Identifying and acknowledging what type of teen you have (and that if you have more than one, they may all be very different) is the first step in applying what the research says to your family situation. For some teens, simply setting rules and monitoring them will be enough to keep them protected and will likely instil positive values and attitudes without too much effort. Unfortunately, for others, they will continue to push boundaries and test you over and over again to see just how far they can go. It's not going to be easy but hopefully it'll be worth it in the end!

MacKenzie, R.J. (2015). Setting Limits with Your Strong-Willed Teen. Harmony Books: New York.
Yap, M., Cheong, T., Zaravinos-Tsakos, F., Lubman, D., & Jorm, A. (2017). Modifiable parenting factors associated with adolescent alcohol misuse: a systematic review and meta-analysis of longitudinal studies. Addiction 112, 1142-1162.

Saturday, 15 July 2017

Schoolies: Should I be worried and should I try to stop them going?

Schoolies Week (or 'Leavers' as it is called in WA) has been around in one form or another for a long time. When I finished high school I can remember a range of things that some of my classmates did in the days or week following the last day of exams. We may not have travelled across the country or overseas, but there has always been some type of 'letting off of steam' at this time. These 'celebrations' undertaken once high school has finally ended (whatever form they may come in), have always been regarded as a distinct marker of the transition from childhood to adulthood. I hate the term but Schoolies' events are now regarded by many school leavers as a 'rite of passage' ...

One of the main reasons for this is the commercialisation of Schoolies Week, particularly over the past couple of decades. There is big money to be made here and there are plenty of people ready to take advantage of a group of young people with money to burn. There are a number of companies that deal only with Schoolies events and they promote these events very aggressively. You only need to watch MTV a couple of times to understand the increasing social pressure on young people leaving school to attend Schoolies Week celebrations in one form or another. Community and media interest has also grown and you can pretty well guarantee that every year crews of TV reporters will venture up to the Gold Coast (and other spots around the country) to try to capture the most sensational footage they possibly can. Without fail they usually manage to find some young people who agree to be interviewed on national television and talk about their alcohol (or even better, drug) fuelled week at Schoolies, thus reinforcing many parents' belief that it is an event that is out of control and one without any merit. Add social media (and some young people's stupidity) to the mix and you can certainly see why so many parents worry ...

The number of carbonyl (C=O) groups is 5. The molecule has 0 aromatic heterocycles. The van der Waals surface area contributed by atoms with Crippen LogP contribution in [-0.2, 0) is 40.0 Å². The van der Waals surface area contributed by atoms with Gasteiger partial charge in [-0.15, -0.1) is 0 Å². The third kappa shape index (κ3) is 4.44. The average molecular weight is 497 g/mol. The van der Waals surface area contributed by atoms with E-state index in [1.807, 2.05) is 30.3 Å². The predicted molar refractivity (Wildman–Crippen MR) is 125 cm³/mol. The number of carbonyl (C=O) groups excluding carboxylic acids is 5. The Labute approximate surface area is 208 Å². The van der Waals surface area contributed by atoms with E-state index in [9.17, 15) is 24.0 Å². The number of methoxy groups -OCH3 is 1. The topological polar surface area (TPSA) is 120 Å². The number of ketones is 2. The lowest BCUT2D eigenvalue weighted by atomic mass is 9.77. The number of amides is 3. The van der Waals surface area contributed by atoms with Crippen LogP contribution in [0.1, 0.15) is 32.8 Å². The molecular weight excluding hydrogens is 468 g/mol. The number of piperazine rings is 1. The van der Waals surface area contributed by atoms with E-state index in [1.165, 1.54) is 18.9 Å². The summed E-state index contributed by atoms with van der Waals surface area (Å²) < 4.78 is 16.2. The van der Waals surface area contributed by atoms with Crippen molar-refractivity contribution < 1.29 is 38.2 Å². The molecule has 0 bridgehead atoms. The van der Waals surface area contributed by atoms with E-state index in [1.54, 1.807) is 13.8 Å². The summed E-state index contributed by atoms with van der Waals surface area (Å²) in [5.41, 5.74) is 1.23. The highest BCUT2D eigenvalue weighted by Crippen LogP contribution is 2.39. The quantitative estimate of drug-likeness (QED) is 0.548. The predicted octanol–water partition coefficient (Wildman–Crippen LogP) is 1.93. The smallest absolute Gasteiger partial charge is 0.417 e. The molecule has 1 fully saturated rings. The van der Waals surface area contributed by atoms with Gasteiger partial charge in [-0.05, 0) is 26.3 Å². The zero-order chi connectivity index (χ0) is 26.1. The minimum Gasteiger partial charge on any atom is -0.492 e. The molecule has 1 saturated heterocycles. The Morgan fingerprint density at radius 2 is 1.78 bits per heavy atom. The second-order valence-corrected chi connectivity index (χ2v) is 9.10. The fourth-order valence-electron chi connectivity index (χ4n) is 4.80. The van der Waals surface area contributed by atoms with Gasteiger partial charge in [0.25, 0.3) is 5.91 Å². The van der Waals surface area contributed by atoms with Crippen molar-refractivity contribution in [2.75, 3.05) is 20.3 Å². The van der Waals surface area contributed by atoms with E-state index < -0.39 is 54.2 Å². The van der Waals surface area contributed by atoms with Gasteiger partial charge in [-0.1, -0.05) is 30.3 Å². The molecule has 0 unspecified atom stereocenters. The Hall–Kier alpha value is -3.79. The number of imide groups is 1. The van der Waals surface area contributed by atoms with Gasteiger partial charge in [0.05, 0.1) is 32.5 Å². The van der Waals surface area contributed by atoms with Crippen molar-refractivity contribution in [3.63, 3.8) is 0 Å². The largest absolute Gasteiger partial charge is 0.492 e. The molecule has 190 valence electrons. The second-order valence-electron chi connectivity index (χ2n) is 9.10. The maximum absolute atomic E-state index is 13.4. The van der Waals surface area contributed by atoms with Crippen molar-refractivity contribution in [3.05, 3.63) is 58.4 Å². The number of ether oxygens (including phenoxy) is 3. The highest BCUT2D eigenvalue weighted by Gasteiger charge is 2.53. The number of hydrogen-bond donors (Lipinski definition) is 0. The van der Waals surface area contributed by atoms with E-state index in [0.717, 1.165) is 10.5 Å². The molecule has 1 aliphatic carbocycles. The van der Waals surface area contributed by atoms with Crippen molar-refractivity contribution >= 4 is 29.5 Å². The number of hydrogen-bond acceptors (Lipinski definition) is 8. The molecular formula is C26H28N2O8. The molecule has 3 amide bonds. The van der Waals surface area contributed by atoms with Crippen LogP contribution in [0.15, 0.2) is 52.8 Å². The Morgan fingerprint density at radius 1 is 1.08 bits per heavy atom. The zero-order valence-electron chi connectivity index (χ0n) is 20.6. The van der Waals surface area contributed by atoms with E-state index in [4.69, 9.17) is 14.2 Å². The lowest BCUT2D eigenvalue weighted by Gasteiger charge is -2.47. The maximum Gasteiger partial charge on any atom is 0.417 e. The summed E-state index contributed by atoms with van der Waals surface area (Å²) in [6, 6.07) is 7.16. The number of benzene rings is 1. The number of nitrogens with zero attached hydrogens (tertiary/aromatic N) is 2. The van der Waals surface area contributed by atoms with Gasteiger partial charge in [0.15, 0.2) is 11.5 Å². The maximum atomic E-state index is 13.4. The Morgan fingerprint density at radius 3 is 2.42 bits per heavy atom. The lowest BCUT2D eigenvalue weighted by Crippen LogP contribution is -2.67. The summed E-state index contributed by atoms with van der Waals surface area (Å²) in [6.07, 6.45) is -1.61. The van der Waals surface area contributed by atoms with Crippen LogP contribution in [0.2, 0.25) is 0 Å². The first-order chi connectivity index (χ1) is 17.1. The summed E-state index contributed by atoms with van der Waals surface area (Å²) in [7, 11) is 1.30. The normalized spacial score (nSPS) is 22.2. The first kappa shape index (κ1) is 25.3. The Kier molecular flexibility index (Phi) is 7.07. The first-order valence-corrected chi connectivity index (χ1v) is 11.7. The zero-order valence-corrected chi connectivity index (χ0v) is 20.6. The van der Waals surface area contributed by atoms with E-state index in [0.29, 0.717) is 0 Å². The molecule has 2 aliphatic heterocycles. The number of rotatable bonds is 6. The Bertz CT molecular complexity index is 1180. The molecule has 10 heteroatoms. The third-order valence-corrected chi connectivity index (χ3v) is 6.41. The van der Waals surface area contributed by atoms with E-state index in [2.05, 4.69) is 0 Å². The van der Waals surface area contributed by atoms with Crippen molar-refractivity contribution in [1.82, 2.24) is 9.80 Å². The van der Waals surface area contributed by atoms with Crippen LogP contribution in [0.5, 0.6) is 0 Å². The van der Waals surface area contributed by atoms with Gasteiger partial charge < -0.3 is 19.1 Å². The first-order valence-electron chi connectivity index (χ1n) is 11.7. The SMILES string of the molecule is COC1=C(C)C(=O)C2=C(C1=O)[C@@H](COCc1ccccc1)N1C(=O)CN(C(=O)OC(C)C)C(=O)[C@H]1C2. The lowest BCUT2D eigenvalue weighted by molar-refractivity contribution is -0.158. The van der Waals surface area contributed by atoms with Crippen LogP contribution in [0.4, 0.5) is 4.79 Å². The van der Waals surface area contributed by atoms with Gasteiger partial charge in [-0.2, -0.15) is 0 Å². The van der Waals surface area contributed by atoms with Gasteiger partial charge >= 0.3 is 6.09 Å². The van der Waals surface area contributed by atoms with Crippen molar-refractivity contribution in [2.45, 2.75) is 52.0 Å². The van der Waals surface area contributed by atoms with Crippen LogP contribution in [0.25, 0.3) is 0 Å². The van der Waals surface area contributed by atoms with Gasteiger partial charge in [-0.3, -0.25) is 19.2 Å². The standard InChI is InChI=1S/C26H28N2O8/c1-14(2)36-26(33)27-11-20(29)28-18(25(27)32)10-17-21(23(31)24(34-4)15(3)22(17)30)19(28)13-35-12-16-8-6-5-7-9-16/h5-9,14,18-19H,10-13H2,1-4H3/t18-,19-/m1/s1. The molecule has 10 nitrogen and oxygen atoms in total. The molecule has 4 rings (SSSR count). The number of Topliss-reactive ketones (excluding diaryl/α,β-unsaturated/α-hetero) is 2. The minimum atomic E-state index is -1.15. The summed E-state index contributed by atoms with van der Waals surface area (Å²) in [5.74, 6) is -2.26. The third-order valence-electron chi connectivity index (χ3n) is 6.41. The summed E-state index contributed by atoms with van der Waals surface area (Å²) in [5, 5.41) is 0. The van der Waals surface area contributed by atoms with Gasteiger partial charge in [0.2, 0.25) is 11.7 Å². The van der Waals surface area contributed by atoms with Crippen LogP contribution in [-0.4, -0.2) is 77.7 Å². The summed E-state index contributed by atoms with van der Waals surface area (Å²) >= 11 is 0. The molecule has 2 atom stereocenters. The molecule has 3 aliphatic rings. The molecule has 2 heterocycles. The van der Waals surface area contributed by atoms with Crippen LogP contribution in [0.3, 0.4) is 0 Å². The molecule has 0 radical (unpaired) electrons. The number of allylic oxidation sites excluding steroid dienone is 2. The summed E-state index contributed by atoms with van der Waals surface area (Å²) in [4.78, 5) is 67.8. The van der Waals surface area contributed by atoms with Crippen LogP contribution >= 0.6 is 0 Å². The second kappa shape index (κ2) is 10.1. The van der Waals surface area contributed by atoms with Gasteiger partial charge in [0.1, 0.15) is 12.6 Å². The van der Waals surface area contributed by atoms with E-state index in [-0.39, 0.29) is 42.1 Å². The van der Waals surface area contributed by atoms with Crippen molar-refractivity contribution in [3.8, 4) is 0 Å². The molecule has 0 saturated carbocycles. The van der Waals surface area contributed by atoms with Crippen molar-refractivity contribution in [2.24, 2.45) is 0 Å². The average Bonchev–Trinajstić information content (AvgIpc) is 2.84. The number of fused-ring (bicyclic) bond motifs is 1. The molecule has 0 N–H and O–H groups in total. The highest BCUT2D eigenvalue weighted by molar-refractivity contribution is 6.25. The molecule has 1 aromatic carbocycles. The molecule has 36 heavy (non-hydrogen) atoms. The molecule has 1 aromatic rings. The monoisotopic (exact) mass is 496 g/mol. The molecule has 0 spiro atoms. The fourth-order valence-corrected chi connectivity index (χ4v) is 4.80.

Every year I get emails from both parents and young people on this topic. Teens asking for tips on how to convince their parents they should be able to go (to see my response to that question - have a quick look at my entry on my Real Deal on Drugs blog for young people), while others are from Mums and Dads (usually Mums!) who are absolutely terrified about letting their son or daughter go to the event, requesting advice on what they should do. They want their teen to have a great time with their friends at this important time in their lives, aware that they are young adults and they can't protect them forever, but are still very worried about what they've seen and heard about the Schoolies phenomenon.

One of the best things about all the attention is that the promoters of Schoolies' events have been forced to 'up the ante' in terms of organisation and must now do their very best to provide a safe environment as possible for the young people attending their event. But that can be difficult when the whole idea behind Schoolies is to give young people who have been studying for the past twelve years the opportunity to 'let off steam'. So what do we know about what happens at these events?